Players who lose in the first three rounds of the men’s and women’s singles tournaments at Wimbledon this year will see their prize money increase by over 100%, the All England Club has announced.
The news was revealed at a news conference which also confirmed that the male and female champions at this year’s Championships will now be playing for a prize fund of £1.76million, and prize increases will now be made for all entrants of both draws for the first round.
For players that exit the tournament in its first week, they will now fall into the category of players that earn £27,000, which is more than double the reward of £11,500 that they have been awarded in the last three years.
All England Lawn Tennis Club chairman Philip Brook feels that the increase in prize money is a reward for the quality of players that play at SW19, and that it will help players of a lower ranking fund themselves on the ATP and WTA tour.
He told BBC Sport: "We have been conscious of the fact that we have many players coming to Wimbledon who are making their way on the professional circuit looking to reach the top echelons of the sport.
"It is a very long and a very expensive road on which to travel, and we've felt for the last two or three years that we need to do more to help these players on that journey."
The prize pool has increased to £25million, with the prize for the winners having increased by 10% since Andy Murray and Marion Bartoli became champions in the men’s and women’s singles respectively in 2013.
Players in the top 100 of the world rankings, who gain automatic entry to all four Grand Slams, could now earn nearly £100,000 in a year if they lost in the first round of every tournament they entered.
Richard Lewis, chief executive of the AELTC,also believes the increase for first round losers is a fair decision, as he believes that reaching the first round itself is an achievement that deserves reward.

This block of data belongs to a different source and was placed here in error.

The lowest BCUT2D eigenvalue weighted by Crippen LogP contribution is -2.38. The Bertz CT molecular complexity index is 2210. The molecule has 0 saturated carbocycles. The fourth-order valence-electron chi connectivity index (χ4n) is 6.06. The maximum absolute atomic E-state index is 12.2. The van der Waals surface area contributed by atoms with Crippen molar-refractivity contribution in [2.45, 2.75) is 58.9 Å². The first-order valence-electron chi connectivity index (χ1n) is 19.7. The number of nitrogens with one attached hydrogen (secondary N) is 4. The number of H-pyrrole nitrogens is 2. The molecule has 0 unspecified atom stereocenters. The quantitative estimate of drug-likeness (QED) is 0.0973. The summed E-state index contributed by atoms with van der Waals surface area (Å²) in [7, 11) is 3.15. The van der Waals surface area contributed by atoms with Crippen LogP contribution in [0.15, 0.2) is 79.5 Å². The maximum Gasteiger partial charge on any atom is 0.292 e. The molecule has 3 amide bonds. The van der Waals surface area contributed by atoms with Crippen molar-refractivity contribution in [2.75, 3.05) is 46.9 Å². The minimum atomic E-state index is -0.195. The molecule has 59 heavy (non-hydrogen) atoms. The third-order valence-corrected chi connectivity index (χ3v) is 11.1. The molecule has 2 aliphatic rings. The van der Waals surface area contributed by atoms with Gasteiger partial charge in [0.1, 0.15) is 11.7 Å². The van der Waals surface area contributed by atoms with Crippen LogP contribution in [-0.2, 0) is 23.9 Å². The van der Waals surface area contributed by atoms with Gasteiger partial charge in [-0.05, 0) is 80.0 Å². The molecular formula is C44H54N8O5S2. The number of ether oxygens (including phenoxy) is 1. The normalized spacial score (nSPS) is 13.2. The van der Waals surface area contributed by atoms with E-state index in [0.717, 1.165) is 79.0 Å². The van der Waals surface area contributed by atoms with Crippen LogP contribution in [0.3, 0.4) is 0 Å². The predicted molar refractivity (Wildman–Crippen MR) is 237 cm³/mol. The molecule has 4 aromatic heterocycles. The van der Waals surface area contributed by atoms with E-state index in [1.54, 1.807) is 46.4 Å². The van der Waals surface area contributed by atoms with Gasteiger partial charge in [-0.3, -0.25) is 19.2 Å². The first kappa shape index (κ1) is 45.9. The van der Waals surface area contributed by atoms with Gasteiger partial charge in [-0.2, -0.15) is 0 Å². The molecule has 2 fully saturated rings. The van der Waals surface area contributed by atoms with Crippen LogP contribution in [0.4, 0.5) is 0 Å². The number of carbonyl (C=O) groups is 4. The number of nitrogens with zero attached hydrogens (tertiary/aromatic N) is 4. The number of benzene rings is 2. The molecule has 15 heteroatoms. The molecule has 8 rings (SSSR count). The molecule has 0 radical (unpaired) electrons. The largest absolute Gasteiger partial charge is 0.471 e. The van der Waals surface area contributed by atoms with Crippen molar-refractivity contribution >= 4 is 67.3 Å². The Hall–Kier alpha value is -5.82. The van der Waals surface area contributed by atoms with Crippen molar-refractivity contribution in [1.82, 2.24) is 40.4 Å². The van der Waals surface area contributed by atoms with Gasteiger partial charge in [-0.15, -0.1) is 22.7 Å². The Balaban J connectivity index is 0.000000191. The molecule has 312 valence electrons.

When questioned whether the increase is appropriate, he answered: "I slightly take issue with that. They have worked hard to get here for 12 months either through their world ranking or through qualifying. By being in a main draw of a grand slam means they are world class players.”
Brook also went on to add that British number one Murray’s seeding for this year’s Championships, which begin on June 23rd, is likely to be improved by his performances on grass in the last two years, despite falling to eighth in the world rankings.
The 27-year-old became the first British male to win the singles title at Wimbledon since Fred Perry in 1936 when beating Novak Djokovic in last year’s final, which came after a tournament victory at Queen’s Club just three weeks earlier.
He also reached the final at Wimbledon in 2012, and as the AELTC base their seeding on a player’s performances on grass in the last two years as well as their world ranking, he could still be seeded in the top four.
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